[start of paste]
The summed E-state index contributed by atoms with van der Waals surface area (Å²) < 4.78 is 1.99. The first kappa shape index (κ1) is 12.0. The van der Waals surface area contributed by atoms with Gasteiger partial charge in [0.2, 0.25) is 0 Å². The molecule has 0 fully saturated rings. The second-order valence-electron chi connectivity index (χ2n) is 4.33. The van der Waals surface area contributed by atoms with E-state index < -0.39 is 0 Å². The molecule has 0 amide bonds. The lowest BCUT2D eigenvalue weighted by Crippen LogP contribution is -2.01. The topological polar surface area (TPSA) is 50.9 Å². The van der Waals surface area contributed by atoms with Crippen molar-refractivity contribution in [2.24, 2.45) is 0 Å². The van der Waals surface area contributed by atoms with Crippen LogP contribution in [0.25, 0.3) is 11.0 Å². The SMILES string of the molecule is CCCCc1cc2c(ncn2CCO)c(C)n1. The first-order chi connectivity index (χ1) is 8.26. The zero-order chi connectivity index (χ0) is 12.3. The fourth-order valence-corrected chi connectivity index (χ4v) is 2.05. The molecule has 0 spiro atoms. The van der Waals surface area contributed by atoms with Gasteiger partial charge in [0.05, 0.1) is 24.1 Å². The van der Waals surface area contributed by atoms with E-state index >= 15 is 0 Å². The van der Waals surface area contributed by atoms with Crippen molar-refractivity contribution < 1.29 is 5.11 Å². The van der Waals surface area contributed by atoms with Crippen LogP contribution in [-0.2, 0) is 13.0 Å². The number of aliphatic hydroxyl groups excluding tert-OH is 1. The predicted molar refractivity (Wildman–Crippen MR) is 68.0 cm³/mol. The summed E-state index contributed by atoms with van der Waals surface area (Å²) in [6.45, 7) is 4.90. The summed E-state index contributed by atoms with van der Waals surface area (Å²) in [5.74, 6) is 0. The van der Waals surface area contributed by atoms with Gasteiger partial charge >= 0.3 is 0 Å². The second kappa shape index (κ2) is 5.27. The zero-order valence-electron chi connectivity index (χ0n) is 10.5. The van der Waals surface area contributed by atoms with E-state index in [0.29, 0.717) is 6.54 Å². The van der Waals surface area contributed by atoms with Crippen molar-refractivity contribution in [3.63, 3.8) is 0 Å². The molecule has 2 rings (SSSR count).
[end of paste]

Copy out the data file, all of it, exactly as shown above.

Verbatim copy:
The summed E-state index contributed by atoms with van der Waals surface area (Å²) < 4.78 is 1.99. The first kappa shape index (κ1) is 12.0. The van der Waals surface area contributed by atoms with Gasteiger partial charge in [0.2, 0.25) is 0 Å². The molecule has 0 fully saturated rings. The second-order valence-electron chi connectivity index (χ2n) is 4.33. The van der Waals surface area contributed by atoms with E-state index < -0.39 is 0 Å². The molecule has 0 amide bonds. The lowest BCUT2D eigenvalue weighted by Crippen LogP contribution is -2.01. The topological polar surface area (TPSA) is 50.9 Å². The van der Waals surface area contributed by atoms with Crippen molar-refractivity contribution in [2.24, 2.45) is 0 Å². The van der Waals surface area contributed by atoms with Crippen LogP contribution in [0.25, 0.3) is 11.0 Å². The SMILES string of the molecule is CCCCc1cc2c(ncn2CCO)c(C)n1. The first-order chi connectivity index (χ1) is 8.26. The zero-order chi connectivity index (χ0) is 12.3. The fourth-order valence-corrected chi connectivity index (χ4v) is 2.05. The molecule has 0 spiro atoms. The van der Waals surface area contributed by atoms with Gasteiger partial charge in [0.05, 0.1) is 24.1 Å². The van der Waals surface area contributed by atoms with E-state index >= 15 is 0 Å². The van der Waals surface area contributed by atoms with Crippen molar-refractivity contribution < 1.29 is 5.11 Å². The van der Waals surface area contributed by atoms with Crippen LogP contribution in [-0.2, 0) is 13.0 Å². The number of aliphatic hydroxyl groups excluding tert-OH is 1. The predicted molar refractivity (Wildman–Crippen MR) is 68.0 cm³/mol. The summed E-state index contributed by atoms with van der Waals surface area (Å²) in [6.45, 7) is 4.90. The summed E-state index contributed by atoms with van der Waals surface area (Å²) in [5.74, 6) is 0. The van der Waals surface area contributed by atoms with Gasteiger partial charge >= 0.3 is 0 Å². The second kappa shape index (κ2) is 5.27. The zero-order valence-electron chi connectivity index (χ0n) is 10.5. The van der Waals surface area contributed by atoms with E-state index in [0.29, 0.717) is 6.54 Å². The van der Waals surface area contributed by atoms with Crippen molar-refractivity contribution in [3.63, 3.8) is 0 Å². The molecule has 2 rings (SSSR count).